How To Use Parentheses And Square Brackets
Here is a detailed guide on how to appropriately use parentheses and square brackets. Improve your punctuation inventory with VideoJug's helpful guide.
Step 1: Bracketing parentheses
Parentheses are the posh name for what most of us call brackets – they're also known as round brackets. Parentheses can be used in the same way as a pair of dashes or a bracketing comma: They indicate a strong interruption in the flow of the sentence. The words within parentheses should represent an aside from the writer to the reader:
Although Barcelona is one of the most sociable places on earth (especially if you enjoy sitting in cafes) you will rue the day you forgot your manners there.
You will notice that everything inside the brackets could be removed and the remaining sentence still makes sense:
Although Barcelona is one of the most sociable places on earth you will rue the day you forgot your manners there.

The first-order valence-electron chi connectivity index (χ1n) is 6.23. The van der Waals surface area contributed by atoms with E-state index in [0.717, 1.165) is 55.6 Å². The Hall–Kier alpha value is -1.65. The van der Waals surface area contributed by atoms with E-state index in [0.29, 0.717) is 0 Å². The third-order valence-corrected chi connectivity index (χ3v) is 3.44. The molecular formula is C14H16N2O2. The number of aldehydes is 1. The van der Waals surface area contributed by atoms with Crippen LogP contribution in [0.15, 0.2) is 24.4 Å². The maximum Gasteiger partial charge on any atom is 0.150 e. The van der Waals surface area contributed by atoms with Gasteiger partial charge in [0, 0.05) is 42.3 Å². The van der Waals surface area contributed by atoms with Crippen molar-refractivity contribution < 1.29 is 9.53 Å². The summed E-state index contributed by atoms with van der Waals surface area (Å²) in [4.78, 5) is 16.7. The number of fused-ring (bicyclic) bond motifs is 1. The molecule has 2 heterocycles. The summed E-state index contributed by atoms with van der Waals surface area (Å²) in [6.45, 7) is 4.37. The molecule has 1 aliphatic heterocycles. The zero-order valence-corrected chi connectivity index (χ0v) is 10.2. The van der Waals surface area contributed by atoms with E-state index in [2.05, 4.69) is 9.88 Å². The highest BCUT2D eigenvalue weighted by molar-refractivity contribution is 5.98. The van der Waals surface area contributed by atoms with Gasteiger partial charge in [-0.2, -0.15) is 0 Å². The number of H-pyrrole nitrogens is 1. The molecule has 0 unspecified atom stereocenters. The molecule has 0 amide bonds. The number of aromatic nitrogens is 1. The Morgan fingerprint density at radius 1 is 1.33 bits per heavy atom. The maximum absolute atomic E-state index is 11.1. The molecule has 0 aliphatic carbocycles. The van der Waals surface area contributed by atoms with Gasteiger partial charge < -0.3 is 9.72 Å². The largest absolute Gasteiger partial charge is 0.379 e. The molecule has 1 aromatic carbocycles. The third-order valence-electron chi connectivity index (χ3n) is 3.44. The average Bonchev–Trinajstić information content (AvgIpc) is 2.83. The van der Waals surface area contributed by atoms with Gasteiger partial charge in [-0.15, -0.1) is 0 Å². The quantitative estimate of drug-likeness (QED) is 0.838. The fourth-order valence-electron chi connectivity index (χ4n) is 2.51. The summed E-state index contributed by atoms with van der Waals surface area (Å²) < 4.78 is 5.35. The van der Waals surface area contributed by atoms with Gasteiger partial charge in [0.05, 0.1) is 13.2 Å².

Step 2: Extra information
You can include extra information in brackets:
The rock star Kurt Cobain (1967 – 1994) was a major influence on a whole generation of musicians.
Step 3: Options
Sometimes, particularly in forms or official documents, it may be necessary to use parentheses to illustrate options:
Your teacher(s) may not always know the name(s) of your sibling(s).
Step 4: Listing
If you are writing a list and you want to use either numbers or letters to mark each separate point, they should appear in parentheses:
To get into the club you should make sure you are
(a) not wearing trainers
(b) not visibly drunk, and
(c) on the guest list.
Step 5: Square brackets in quotes
You should only ever use square brackets to clarify a point, or insert additional information into a direct quote:
“These two nations [Russia and America] seem to sway the destinies of half the globe.”
The original quote did not make it obvious which two nations are referred to, but the addition of the square brackets is a good way of making that clear.
You can also use square brackets to add words to a quote, or to replace words without changing the original meaning of the sentence:
“I'm sure it
always like that.”
Step 6: Full stops and brackets
Always remember that a full stop always falls outside the brackets at the end of the sentence.